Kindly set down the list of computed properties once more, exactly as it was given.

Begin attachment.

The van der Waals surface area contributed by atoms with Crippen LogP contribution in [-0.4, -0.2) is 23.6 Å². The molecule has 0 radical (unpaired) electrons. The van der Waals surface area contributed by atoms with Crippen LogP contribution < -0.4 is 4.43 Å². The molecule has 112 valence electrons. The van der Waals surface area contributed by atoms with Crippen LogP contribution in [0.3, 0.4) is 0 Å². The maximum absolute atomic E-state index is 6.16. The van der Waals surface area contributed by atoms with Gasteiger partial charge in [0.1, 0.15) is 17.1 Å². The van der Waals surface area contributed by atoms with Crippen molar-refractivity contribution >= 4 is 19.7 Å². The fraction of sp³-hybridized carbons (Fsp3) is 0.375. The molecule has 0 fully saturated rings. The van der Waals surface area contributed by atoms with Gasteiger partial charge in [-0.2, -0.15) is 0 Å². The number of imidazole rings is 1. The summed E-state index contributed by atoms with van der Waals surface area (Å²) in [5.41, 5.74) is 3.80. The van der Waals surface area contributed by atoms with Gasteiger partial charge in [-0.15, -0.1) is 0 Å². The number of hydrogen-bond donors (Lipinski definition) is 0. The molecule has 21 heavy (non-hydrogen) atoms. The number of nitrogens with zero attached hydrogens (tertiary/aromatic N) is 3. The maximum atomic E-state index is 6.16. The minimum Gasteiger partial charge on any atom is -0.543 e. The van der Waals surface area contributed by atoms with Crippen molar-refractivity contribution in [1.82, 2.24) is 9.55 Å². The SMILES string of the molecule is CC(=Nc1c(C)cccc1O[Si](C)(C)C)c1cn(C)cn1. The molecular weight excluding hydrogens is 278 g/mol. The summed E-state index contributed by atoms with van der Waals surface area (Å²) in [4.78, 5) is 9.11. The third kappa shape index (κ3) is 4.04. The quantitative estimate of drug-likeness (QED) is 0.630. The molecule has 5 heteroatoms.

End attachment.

The van der Waals surface area contributed by atoms with Crippen LogP contribution in [-0.4, -0.2) is 23.6 Å². The molecule has 0 radical (unpaired) electrons. The van der Waals surface area contributed by atoms with Crippen LogP contribution < -0.4 is 4.43 Å². The molecule has 112 valence electrons. The van der Waals surface area contributed by atoms with Crippen LogP contribution in [0.3, 0.4) is 0 Å². The maximum absolute atomic E-state index is 6.16. The van der Waals surface area contributed by atoms with Gasteiger partial charge in [0.1, 0.15) is 17.1 Å². The van der Waals surface area contributed by atoms with Crippen molar-refractivity contribution >= 4 is 19.7 Å². The fraction of sp³-hybridized carbons (Fsp3) is 0.375. The molecule has 0 fully saturated rings. The van der Waals surface area contributed by atoms with Gasteiger partial charge in [-0.2, -0.15) is 0 Å². The number of imidazole rings is 1. The summed E-state index contributed by atoms with van der Waals surface area (Å²) in [5.41, 5.74) is 3.80. The van der Waals surface area contributed by atoms with Gasteiger partial charge in [-0.15, -0.1) is 0 Å². The number of hydrogen-bond donors (Lipinski definition) is 0. The molecule has 21 heavy (non-hydrogen) atoms. The number of nitrogens with zero attached hydrogens (tertiary/aromatic N) is 3. The maximum atomic E-state index is 6.16. The minimum Gasteiger partial charge on any atom is -0.543 e. The van der Waals surface area contributed by atoms with Crippen molar-refractivity contribution in [1.82, 2.24) is 9.55 Å². The SMILES string of the molecule is CC(=Nc1c(C)cccc1O[Si](C)(C)C)c1cn(C)cn1. The molecular weight excluding hydrogens is 278 g/mol. The summed E-state index contributed by atoms with van der Waals surface area (Å²) in [4.78, 5) is 9.11. The third kappa shape index (κ3) is 4.04. The quantitative estimate of drug-likeness (QED) is 0.630. The molecule has 5 heteroatoms.